by Hervé Pugi.
Professor Hassan Makki has been head of the research center of African studies at the International University of Africa in Khartoum for several decades. This is where we went to meet him to talk about Islam in Africa and Sudan.
Scribouille: Islam and Africa share a long history. Would you say that Islam is a part of African identity?
Hassan Makki (H. M.): Of course. Historically speaking, Islam was introduced into Africa before being introduced into the Medina, where the Prophet finally set up his headquarters. Islam arrived with the first migration to Abyssinia (editor’s note: in 615), which is now known as Ethiopia; just five years after the beginning of revelation. This means that Islam has been deeply entrenched in Africa for 14 centuries. There is another connection between the Arabian Peninsula and Africa. We know that Abraham, the common ancestor of both Jews and Arabs, was married to Hagar, an African (editor’s note: an Egyptian maid and Ishmael’s mother). So, we can say that Arabs have
some of their origins in Africa.
Scribouille: Is there a specific Islam in Africa? Can we speak of an African Islam?
H. M.: To be honest, several trends have emerged in Africa. From a historical point of view, Africans are Malikis. They follow the case law of Malik Ibn Anas but Islam has also prospered through Sufism. Our Islam is that of Maliki scholars and Sufis, even though today we are facing fundamentalism and an Islamist minority, which ultimately knows very little about religion. The only thing they know is that they are Muslims. So they are trying to learn more, here and there.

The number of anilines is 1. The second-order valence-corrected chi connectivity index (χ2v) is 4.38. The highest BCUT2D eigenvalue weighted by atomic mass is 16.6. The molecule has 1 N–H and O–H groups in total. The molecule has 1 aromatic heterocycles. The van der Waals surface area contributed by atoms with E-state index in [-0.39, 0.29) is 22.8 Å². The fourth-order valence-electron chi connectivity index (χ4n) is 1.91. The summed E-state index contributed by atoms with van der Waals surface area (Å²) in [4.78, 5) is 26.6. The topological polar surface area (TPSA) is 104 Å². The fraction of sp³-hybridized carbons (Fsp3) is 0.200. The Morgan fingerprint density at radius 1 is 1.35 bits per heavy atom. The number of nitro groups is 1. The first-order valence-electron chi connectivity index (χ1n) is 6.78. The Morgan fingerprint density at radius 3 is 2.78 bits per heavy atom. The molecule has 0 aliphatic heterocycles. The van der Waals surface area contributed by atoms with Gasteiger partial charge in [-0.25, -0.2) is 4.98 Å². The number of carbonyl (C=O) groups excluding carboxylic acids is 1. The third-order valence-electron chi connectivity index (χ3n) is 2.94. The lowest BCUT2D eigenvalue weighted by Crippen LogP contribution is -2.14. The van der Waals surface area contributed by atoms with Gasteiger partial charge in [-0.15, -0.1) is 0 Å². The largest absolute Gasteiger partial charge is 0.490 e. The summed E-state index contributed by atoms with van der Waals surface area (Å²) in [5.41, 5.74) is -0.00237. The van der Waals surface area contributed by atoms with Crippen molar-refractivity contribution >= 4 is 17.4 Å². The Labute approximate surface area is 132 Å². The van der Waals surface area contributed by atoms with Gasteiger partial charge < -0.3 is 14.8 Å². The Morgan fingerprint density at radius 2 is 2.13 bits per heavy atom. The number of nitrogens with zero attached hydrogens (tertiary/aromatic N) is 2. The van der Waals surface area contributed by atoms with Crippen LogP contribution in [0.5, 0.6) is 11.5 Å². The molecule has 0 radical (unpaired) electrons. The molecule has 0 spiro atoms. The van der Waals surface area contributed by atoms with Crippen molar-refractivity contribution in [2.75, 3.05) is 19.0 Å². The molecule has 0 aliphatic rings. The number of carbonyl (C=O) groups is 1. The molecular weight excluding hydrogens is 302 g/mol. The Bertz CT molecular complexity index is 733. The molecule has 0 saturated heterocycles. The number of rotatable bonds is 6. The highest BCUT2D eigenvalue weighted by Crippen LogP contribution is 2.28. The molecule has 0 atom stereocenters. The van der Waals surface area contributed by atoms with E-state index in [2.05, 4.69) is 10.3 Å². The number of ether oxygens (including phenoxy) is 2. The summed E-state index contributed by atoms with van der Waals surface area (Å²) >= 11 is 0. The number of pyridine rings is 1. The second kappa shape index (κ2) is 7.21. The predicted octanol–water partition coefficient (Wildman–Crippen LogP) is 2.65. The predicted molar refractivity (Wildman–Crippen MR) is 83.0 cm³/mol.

Scribouille: Many people have the habit of considering the Arab-Muslim world and the rest of Africa as opposed. What is the reason for this distinction and does it really exist?
H. M.: Because they are ignorant! It is important to observe where Arabs are located in Africa: Egypt, Algeria, Morocco, Mauritania, Tunisia, Libya, but they are also in Sudan, Djibouti and Somalia. According to calculations, there are no less than approximately 300 million Muslim Arabs on the continent. Nevertheless, those who use Arabic to practice their religion are nearly 700 million. There is an interaction between them, connections, an intertwining.
Scribouille: There is significant turmoil in the Muslim world, not only in Africa. What is your explanation?
H. M.:I think it’s a reaction to what the settlers did in Africa. We must also remember what the Americans did in Somalia. In 1991, George Bush, the father, declared he would “restore hope” (editor’s note: reference to the military operation “Restore Hope”). In the end, they destroyed the government and left a void that Al-Shabaab and others are now trying to fill. Indeed, many attacks in this part of the world, carried out by Western governments, were grave errors.
Scribouille: On the other hand, would you say that the Muslim world is facing a crisis of knowledge?
H. M.: We are facing a crisis because we are under siege! I do not understand why the Western powers are only concerned about Arabs when it is a question of oil or Israel’s security. That is the problem; they are not interested in human rights in Arab countries. They do not care about democracy or welfare in the Muslim world. They trade human rights for their strategic aims. They behave as though only Westerners deserve human dignity.
Scribouille: What are your feelings when you hear Washington declare that Sudan supports terrorism?
H. M.: Sudan has not bombed Libya. Sudan has not invaded Iraq. Sudan did not destroy Syria. It is propaganda and it’s exaggerated, of course.
Scribouille: If you had to describe how Islam is practised in Sudan, what would you say?
H. M.: It is Sufi Islam. It aims at nurturing spiritual feelings, getting closer to God, overcoming the difficulties in life. It is both an experience and a spiritual reflection.
Scribouille: In your opinion, what is the place of religion in Sudanese society?
H. M.: It is very important. In my case, for example, I cannot go to sleep if I have not prayed. Once the day is over, I need something to fuel my emotions and to help me overcome my fears and anxieties. I find this relief by connecting myself to the love of God.